Listen, you cannot hear the small bells rung for mass, or smell the pungent incense. No one is selling tickets at this hour; nothing is open here at the earth’s edge where sheep block the road, and torrents pour from the stony mountain. Above the shrouded dead, tar-soaked timbers with their pitched roofs sky-dive bravely toward the stratosphere. Jet-lagged, we wake to a world spilled open into white and cloudless sky.
Flowers, yellow, purple, white, the one called “stepmother,” crouch like pansies underneath the gallery floor. All day we have been driving near the sound of water, the cry of unfamiliar birds. Now we are tired. Your foot, then mine, tests the sagging steps for rot; your eye, then mine, pries through the worn keyhole. Both of us think we will never be back. Your hand, then mine, refrains from touching the carved lintel with its snakes and dragons out of fear it might dissolve, and like so many things, our faces flushed, our bodies warm from walking, just disappear into thin air.
The title of Nora Ephron’s Julie and Julia equalizes its two plots: there is one about how Julia Child came to publish Mastering the Art of French Cooking and thereby alter the American palate, and there is one about Julie Powell’s efforts four decades later to cook her way through Child’s cookbook. But in truth these stories aren’t remotely on the same footing.
A morning so still. Rain ended while I slept. Light in the east awakened me. A Carolina wren began his “Teakettle” song. By my study window I drank tea, and read. The first Beatitude spoke to me, “Blessed are the poor in spirit” being everything   I need to know. There was nothing on earth I could not let go. Solitude held and sustained me, Emptiness a companion I walk beside. Looking out, I see the clearing sky.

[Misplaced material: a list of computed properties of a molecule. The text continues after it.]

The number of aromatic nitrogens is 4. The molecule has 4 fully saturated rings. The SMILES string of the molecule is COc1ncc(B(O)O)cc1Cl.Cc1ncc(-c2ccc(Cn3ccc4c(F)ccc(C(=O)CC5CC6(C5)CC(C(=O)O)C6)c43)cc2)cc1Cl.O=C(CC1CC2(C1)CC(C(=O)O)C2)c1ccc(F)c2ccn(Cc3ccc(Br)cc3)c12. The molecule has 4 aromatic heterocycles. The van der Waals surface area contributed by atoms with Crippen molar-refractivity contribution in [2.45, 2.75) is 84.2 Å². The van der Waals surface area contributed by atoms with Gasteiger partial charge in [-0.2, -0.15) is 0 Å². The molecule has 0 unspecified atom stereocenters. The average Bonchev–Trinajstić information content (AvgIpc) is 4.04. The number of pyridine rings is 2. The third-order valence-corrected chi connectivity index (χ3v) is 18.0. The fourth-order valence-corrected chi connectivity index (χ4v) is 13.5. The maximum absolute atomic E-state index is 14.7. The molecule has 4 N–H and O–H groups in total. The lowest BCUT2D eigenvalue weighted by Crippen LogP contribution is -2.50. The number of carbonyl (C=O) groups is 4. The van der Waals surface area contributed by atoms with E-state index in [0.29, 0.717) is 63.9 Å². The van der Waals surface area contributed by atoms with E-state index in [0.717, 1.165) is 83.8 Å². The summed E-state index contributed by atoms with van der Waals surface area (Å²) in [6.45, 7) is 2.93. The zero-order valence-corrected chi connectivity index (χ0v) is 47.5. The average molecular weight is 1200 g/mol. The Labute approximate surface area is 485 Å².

The idea of bartering or battling with the devil for one’s soul is an old one. Cold Souls, a low-budget independent film written and directed by Sophie Barthes, is the first tale I have encountered that deals with soul “storage”—the idea that souls can be removed, stored and transplanted.
In his first feature film, Cary Fukunaga delivers a beautiful and powerful depiction of the lives of Central Americans crossing through Mexico to the United States border. Sin Nombre (Without Name) unfolds mostly on top of trains, and it’s enriched by years of painstaking research, including Fukunaga’s own rides atop Mexican boxcars.
“I have been even as a man that hath no strength, free among the dead . . . Shall thy loving-kindness be showed in the grave?” —Psalm 88
Some days I feel as old as father Abraham, doddering father of a teen-aged daughter who last week attended her first “real” concert, at the crowded Aragon Ballroom in Uptown. When will my own days feel real again, the frozen clock hands begin to turn again? When will this chemical burning in the veins stop, and hope, perhaps, be recompensed? I wear this long wool coat against the cold that hurts me, covered with two scarves, my face covered to avoid any feeling of cobwebs, with their every thread feeling like a tiny razor blade slicing the skin. There is no ounce of benignity in this feeling. Maybe that is why the winter mask, last week found at Target, most accurately resembles a terrorist accessory, all black- hooded with eye slits. Were I to wear it, I would appear on campus like an ISIS recruit, no doubt a proud servant in his mind, clouded by the violence of the mission and sentence he honors. O the necessary horrors, those airstrikes occurring in the body’s battleground, leveled at the cells. If I were to wear the black hood, guise of a hangman (not the one hanged), I fear that campus security would target me, bucolic space locked down in emergency protocol. That’s all I would be: self-terrorist, strapped with the various wires of my sickness.
On the day the Supreme Court declared same-sex marriage legal, Iowans Bob Vander Plaats and Donna Red Wing had a chance meeting and hugged one another—even though they are culture warriors on opposite sides of the same-sex marriage debate. Vander Plaats heads Family Leader, which supports traditional marriage; he believes Red Wing’s lesbian marriage is unnatural. Red Wing, head of One Iowa, an LGBT rights group, has called Vander Plaats “bigoted” and “cruel.” But a few years ago, at Red Wing’s initiative, the two met for coffee and struck up a friendship. Since then they have been trying to soften the rhetoric of their organizations while still sticking to their principles (Washington Post, July 4).